Monday, April 4, 2011

Hit the Snooze: Sleep, Continued

My recent obsession with and lack of sleep continues. This reached an all-time new height this past weekend, when Emily and I got a good chuckle...okay, a belly aching laugh, out of a passage from Richard Ferber's (M.D.) famous book, "Solve Your Child's Sleep Problems". Talking about the dangers of negative sleep associations (such as being rocked to sleep or held and then, once asleep, placed in a crib), Dr. Ferber writes:
Now imagine this person, instead of just taking your pillow, actually moves you from your bed to another room, without waking you. Every night you go to sleep in your bed with everything just as you like it, only to wake after your first sleep cycle on, say the floor of the living room. Unless you're an exceptionally tolerant sleeper, you won't even try to go back to sleep right there; you will get up and head back to your bedroom...Once you calm down, you will fall back asleep-- but some ninety minutes later you'll wake up again on the living room floor and again locked out of your bedroom...Soon you might be resisting sleep in hopes of identifying the person who keeps moving you; in other words, you might have trouble falling asleep even in your own bed because you know that you'll be moved once you fall asleep. If that happened to you every night, you would not be very happy. (Ferber 66-67)

Not very happy, indeed, but extremely funny.



And, on top of having a 5 month old who we are trying to teach how to fall asleep on her own, the NCAA Championship game starts at 9:23 p.m. EST.

Snooze button users of the world, unite.

Go ahead, and hit it. Not only will you get a few precious moments of shut eye, you'll also have a sense of control over the dreaded wake-up call, "You can't tell me it's time to get up, Alarm Clock, you vile fiend!"

But, snoozing, unless it's for a significant amount of time in between snoozes, does little to help us feel more well rested.

Before proceeding, a confession: I use/abuse (is there a difference for snoozers?) the snooze button. And, as mentioned in a previous blog, I do not get enough sleep. This is not necessarily a result of becoming a parent, though. I've always been a lousy sleeper. Elizabeth has merely compounded, not caused, my sleep deficiency.

Another point of clarification before proceeding: Despite my posturing last blog, I fully understand and appreciate the importance of sleep, not just for a newborn, infant, toddler, child, teenager, or adult but every person. What's more is that Elizabeth does get a good amount of sleep throughout the course of the day; it just doesn't all come at night. Her trouble sleeping at night and "through the night" are things that Emily and I are very concerned about, for our own sakes if not just for hers.

As a self-professed "athlete" (even though I don't regularly participate in competitive sports anymore), I firmly understand the connection between our bodies and our minds and among those two and our souls. Our minds don't function well when we've filled our bodies with too much sugar, fat, caffeine, or when we deprive our bodies of certain vitamins and minerals, water or sleep. Our minds function even more poorly when with additions or subtractions that are even worse than those listed above.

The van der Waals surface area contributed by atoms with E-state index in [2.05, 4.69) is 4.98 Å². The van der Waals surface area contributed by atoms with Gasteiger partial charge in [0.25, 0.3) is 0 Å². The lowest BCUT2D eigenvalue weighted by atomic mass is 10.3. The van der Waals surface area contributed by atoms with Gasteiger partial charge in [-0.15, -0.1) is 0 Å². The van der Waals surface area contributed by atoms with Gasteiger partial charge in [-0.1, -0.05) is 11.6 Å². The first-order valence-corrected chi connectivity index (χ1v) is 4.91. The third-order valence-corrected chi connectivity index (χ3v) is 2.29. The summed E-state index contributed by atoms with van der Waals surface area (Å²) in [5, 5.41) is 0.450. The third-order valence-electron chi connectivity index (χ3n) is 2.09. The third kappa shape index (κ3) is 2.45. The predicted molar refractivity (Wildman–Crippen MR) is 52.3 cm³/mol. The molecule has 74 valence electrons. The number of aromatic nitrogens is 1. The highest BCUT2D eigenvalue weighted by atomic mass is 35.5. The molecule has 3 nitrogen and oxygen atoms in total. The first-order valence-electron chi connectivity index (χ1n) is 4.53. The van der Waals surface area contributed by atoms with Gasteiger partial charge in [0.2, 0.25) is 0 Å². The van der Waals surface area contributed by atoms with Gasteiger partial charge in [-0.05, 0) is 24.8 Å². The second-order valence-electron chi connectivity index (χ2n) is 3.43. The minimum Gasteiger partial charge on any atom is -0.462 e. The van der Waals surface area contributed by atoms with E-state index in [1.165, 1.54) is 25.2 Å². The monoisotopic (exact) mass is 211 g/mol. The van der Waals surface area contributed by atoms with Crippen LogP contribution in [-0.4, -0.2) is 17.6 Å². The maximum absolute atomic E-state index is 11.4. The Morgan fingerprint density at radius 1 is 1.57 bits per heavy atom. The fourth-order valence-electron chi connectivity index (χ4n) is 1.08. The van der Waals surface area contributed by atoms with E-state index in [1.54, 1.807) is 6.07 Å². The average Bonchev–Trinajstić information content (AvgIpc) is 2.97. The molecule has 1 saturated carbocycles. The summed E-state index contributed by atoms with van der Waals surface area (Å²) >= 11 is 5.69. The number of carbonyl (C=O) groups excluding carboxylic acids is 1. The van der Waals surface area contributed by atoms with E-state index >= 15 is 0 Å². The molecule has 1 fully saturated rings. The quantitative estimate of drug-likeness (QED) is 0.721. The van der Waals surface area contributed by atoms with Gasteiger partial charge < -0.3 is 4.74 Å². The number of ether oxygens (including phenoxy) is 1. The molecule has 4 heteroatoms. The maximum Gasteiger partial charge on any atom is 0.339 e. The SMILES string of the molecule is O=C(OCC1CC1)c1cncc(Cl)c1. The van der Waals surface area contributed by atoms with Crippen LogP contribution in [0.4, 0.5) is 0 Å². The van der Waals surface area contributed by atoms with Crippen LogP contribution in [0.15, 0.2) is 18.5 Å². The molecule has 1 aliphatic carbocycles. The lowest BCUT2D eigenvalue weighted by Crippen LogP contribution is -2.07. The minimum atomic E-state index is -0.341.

I must confess again (Lent is a penitential season, after all): even though I watch what I eat, I strive for moderation as opposed to obsession. Therefore, my diet is not void of sweets, fried food or an overabundance of peanuts, peanut butter and cereal. I love to eat; I just try to moderate my intake and maintain a healthy balance of different types of foods.

The 2004 documentary, "Supersize Me", brought to our country's and world's attention the dangers of unhealthy eating. Attempting to eat nothing but McDonald's fare for 3 meals a day for 30 days, Morgan Spurlock, the movie's director and guinea pig, (SPOILER ALERT) is advised by day 21 to stop the diet due to the health complications it caused.

Knowing the importance to our overall health, Catholic Schools should pay attention to what students are eating- not only in the cafeteria but also in the classrooms during class parties and celebrations. As an administrator, it is frustrating to deal with disciplinary problems that result from a school provided sugar-high and subsequent crash (the interruption to instructional time is another issue/frustration).

I believe that if students ate healthier, more well balanced diets, their performance in school would increase.

Likewise, I believe that exercise is another key ingredient in this recipe for academic and behavioral success. Play 60 is a campaign by the frozen NFL encouraging kids to get a total of at least 60 minutes of moderate exercise every day. Just as with eating, the benefits to such a lifestyle are not limited to children.

Finally, getting adequate sleep is another staple in this formula. Growing up, my grandmother would always say that my brother, sister and I (and all children) grow while we sleep. I'm uncertain as to whether this hypothesis was ever validated or not, but it makes sense that we'd function with greater efficiency if we were more well rested. I know I'm a better husband, father, principal, friend and man when I get more than 6 hours of sleep at night.

While it may seem overly holistic and simplistic, I wonder how many academic and behavioral problems could be avoided and/or corrected if we watched our diets, got regular exercise and even acquired the recommended allotment of sleep.

I also wonder if it's okay if we start all of these things tomorrow?

Call it a day-long snooze.